Sunday, August 30, 2009

The Sheik, a review of the original ‘romance’ novel from 1919

Oh, my dear God. I could go on for hours. I will try keep it short.  Personally? I think the author hated thin, strong-willed women, and she wrote an entire novel to prove that beautiful, independent women really should subjugate themselves to strong, violent men. And I am certainly not a feminist- though after reading this, I may have to rethink that. 

The plot of the book is simple. Powerful man (the Sheik) sees beautiful, independent (and dumb) woman, powerful man kidnaps said dumb woman, powerful man repeatedly rapes said dumb woman with the intent of ‘breaking’ her and then casting her away, powerful man and dumb woman somehow fall in love. Romance? Shudder. Well-written? At some points- but mostly, ick. The reasoning given for the Sheik’s behavior is weak- his Spanish mother was somehow mistreated by her English husband. Sniffle. Let’s go rape a woman to make him feel better.

I am very anti book-censoring, but if I ever feel like burning a book, I will find a thousand copies of this book and build a huge bonfire. 

But... reading this book did make me think. About why a woman would like this kind of story, and find it romantic.  About how this story has impacted women through the decades, and how it has affected the romance market of today.  I see traces of this idea through many novels (hmmm, can we say Twilight?) that are geared towards girls and women: the concept that somehow, a man who loves you will dominate your life and hurt you but hey, that’s ok, because it’s romantic. How many women have stayed in abusive relationships simply because they think somehow their tormentor will eventually reform and fall in love with them?  How many girls have sought out the dangerous man and been terribly hurt because they believed that to be more 'romantic'?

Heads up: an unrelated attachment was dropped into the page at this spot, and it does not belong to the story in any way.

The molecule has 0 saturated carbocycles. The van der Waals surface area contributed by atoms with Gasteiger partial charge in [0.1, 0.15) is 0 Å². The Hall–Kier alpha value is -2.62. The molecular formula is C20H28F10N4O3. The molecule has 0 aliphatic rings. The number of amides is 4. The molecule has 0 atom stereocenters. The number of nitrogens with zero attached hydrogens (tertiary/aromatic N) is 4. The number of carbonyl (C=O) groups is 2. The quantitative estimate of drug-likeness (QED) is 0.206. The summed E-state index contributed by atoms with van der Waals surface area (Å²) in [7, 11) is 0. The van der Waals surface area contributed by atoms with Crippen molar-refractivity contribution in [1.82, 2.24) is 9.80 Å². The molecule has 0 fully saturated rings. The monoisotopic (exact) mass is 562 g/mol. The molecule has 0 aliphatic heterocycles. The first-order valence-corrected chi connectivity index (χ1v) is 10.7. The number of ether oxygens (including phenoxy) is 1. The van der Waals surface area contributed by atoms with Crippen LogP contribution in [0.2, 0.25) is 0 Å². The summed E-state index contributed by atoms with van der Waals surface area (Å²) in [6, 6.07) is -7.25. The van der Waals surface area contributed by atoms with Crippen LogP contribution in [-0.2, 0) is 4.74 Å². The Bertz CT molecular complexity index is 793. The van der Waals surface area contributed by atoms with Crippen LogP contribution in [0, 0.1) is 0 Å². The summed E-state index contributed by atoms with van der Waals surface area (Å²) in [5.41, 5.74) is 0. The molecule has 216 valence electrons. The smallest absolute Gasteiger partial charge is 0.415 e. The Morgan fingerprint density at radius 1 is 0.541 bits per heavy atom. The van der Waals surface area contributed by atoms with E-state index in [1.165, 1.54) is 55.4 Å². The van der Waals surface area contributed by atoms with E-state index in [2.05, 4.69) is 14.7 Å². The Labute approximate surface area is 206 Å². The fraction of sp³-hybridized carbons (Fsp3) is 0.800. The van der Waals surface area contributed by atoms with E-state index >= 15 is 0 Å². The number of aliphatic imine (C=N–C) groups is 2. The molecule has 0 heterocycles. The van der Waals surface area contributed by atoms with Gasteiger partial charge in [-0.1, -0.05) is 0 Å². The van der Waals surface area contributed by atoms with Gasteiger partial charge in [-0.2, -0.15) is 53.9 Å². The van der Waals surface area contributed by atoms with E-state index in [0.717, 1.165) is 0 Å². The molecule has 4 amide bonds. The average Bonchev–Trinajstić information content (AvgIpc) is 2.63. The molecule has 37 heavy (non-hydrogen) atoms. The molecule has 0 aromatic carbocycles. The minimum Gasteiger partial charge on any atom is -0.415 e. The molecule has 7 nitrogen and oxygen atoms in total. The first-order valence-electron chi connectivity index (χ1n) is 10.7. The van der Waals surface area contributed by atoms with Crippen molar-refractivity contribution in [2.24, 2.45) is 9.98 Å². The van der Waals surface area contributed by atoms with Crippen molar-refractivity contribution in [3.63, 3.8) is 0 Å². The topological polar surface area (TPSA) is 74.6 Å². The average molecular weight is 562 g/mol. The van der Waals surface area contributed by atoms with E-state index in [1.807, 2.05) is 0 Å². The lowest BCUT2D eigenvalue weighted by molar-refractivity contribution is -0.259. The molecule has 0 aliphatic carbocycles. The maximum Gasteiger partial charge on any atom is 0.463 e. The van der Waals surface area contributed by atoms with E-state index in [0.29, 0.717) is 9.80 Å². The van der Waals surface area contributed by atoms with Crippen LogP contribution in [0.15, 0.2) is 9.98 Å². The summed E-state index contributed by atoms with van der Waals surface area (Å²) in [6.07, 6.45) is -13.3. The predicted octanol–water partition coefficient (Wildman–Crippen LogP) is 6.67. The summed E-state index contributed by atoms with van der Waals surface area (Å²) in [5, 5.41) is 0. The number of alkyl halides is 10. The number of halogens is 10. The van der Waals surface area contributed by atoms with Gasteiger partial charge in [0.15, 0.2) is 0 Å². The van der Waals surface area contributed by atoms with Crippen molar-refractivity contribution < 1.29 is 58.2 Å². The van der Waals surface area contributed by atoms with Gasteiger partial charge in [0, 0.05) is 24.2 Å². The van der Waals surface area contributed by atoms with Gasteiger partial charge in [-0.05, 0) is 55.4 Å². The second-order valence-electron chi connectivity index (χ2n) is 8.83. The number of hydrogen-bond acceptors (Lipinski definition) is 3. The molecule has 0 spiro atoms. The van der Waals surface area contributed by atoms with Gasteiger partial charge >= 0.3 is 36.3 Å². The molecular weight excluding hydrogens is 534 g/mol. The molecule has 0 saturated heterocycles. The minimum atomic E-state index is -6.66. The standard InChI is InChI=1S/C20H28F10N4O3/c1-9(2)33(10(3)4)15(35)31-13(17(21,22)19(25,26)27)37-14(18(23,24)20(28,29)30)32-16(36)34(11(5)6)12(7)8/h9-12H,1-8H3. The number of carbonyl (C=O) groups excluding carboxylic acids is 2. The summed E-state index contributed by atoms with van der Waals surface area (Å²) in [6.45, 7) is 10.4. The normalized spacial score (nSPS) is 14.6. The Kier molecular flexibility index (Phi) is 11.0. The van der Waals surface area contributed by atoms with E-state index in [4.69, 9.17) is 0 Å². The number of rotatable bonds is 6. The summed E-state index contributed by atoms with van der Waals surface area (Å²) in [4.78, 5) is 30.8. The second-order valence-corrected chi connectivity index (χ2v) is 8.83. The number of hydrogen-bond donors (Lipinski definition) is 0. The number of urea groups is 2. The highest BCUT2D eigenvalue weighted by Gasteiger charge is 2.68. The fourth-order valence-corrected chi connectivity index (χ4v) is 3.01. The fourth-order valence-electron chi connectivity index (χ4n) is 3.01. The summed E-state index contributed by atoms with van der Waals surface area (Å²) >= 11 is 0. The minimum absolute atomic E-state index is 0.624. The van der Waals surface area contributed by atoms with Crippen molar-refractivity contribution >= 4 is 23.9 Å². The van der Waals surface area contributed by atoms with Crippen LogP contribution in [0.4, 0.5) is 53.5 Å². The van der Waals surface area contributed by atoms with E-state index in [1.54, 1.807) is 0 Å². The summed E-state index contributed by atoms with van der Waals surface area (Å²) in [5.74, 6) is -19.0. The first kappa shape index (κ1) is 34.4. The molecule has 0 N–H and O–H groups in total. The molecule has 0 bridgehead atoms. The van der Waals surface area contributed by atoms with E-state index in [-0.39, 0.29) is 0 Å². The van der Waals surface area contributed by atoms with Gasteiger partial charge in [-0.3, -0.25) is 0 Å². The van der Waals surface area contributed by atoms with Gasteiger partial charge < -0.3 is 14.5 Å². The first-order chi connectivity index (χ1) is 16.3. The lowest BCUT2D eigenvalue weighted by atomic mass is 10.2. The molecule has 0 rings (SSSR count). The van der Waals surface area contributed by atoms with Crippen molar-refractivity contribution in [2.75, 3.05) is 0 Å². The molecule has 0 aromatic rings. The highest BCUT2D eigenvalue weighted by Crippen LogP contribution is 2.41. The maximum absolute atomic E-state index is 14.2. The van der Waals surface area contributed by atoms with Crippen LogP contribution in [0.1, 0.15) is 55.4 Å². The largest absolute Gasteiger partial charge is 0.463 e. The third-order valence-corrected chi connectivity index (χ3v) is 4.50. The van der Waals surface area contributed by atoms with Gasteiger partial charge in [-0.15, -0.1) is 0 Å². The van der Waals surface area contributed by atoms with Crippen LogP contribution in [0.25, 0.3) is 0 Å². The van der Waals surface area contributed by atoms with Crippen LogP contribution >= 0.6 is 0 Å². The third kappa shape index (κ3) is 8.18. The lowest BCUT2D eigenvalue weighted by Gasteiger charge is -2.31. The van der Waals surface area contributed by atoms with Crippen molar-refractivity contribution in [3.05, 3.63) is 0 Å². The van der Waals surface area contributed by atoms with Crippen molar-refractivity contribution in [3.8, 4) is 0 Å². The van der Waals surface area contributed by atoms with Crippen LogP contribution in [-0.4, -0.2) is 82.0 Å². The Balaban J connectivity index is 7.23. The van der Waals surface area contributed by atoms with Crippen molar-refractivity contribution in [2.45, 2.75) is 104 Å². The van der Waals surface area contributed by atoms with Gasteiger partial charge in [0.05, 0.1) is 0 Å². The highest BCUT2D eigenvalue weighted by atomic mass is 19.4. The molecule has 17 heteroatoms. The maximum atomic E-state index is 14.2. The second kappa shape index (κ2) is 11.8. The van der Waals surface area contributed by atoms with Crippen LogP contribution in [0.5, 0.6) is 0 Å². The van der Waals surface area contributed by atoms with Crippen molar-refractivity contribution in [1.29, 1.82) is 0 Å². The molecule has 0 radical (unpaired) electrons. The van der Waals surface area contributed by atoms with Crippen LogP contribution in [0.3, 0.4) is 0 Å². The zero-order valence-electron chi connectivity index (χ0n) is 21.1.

I also have been comparing it to earlier romances, like the Bronte sister’s and Austen’s novels. The heroines, while in some ways following the traditional path of education and marriage that was acceptable for their time period, also exhibit strong characters and refuse to be mistreated. I simply can’t imagine Elizabeth Bennett meekly apologizing to a man who shot her horse out from under her, as happened in the Sheik.  So it makes me wonder what happened in the hundred years between Austen and the Sheik, and then in the hundred years since the Sheik... is this progress?  I'm sorry, I'll take Jane Eyre any day over this misogynist cesspool.  And the biggest insult is that all this 'romance' is written by women, for women, and of women.

Ugh. I’m still shivering in horror.

Tuesday, August 25, 2009

a lovely day of memories; or, why I love my neighborhood, and sometimes even my children

This is the kind of day I hope to look back on when my kids are grown and I need good memories of their childhood.

First I would have to skip the early morning, since it was miserable.  So let’s pretend the day started at 10 a.m., when we walked to the garden... and even though it is August in St. Louis, the breeze was almost too cool for my t-shirt and shorts.

One of our eccentric neighbors was out watering his pretty corner garden. We chatted and he invited me to speak at his garden club. Everyone is suitably impressed with how wonderful our community garden looks and wrongfully attributes that success to my gardening skills. Hah.  It is the mercy of God, people, the mercy of God. I am an infamous (I love that word) plant murderer.